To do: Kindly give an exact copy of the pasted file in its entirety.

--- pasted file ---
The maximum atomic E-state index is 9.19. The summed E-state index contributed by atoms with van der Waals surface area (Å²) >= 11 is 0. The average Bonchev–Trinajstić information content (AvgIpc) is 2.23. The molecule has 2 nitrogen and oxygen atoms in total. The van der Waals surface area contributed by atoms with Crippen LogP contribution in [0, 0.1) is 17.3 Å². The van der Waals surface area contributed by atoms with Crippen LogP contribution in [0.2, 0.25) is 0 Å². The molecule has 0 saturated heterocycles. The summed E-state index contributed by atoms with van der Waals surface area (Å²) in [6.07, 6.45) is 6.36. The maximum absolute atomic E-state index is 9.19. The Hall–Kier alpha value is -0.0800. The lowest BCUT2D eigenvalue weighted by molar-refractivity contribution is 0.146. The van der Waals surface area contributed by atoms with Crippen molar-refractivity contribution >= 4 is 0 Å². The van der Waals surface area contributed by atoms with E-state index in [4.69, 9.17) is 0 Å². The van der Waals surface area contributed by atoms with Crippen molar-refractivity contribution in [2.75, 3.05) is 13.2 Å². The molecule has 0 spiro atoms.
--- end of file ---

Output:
The maximum atomic E-state index is 9.19. The summed E-state index contributed by atoms with van der Waals surface area (Å²) >= 11 is 0. The average Bonchev–Trinajstić information content (AvgIpc) is 2.23. The molecule has 2 nitrogen and oxygen atoms in total. The van der Waals surface area contributed by atoms with Crippen LogP contribution in [0, 0.1) is 17.3 Å². The van der Waals surface area contributed by atoms with Crippen LogP contribution in [0.2, 0.25) is 0 Å². The molecule has 0 saturated heterocycles. The summed E-state index contributed by atoms with van der Waals surface area (Å²) in [6.07, 6.45) is 6.36. The maximum absolute atomic E-state index is 9.19. The Hall–Kier alpha value is -0.0800. The lowest BCUT2D eigenvalue weighted by molar-refractivity contribution is 0.146. The van der Waals surface area contributed by atoms with Crippen molar-refractivity contribution >= 4 is 0 Å². The van der Waals surface area contributed by atoms with E-state index in [4.69, 9.17) is 0 Å². The van der Waals surface area contributed by atoms with Crippen molar-refractivity contribution in [2.75, 3.05) is 13.2 Å². The molecule has 0 spiro atoms.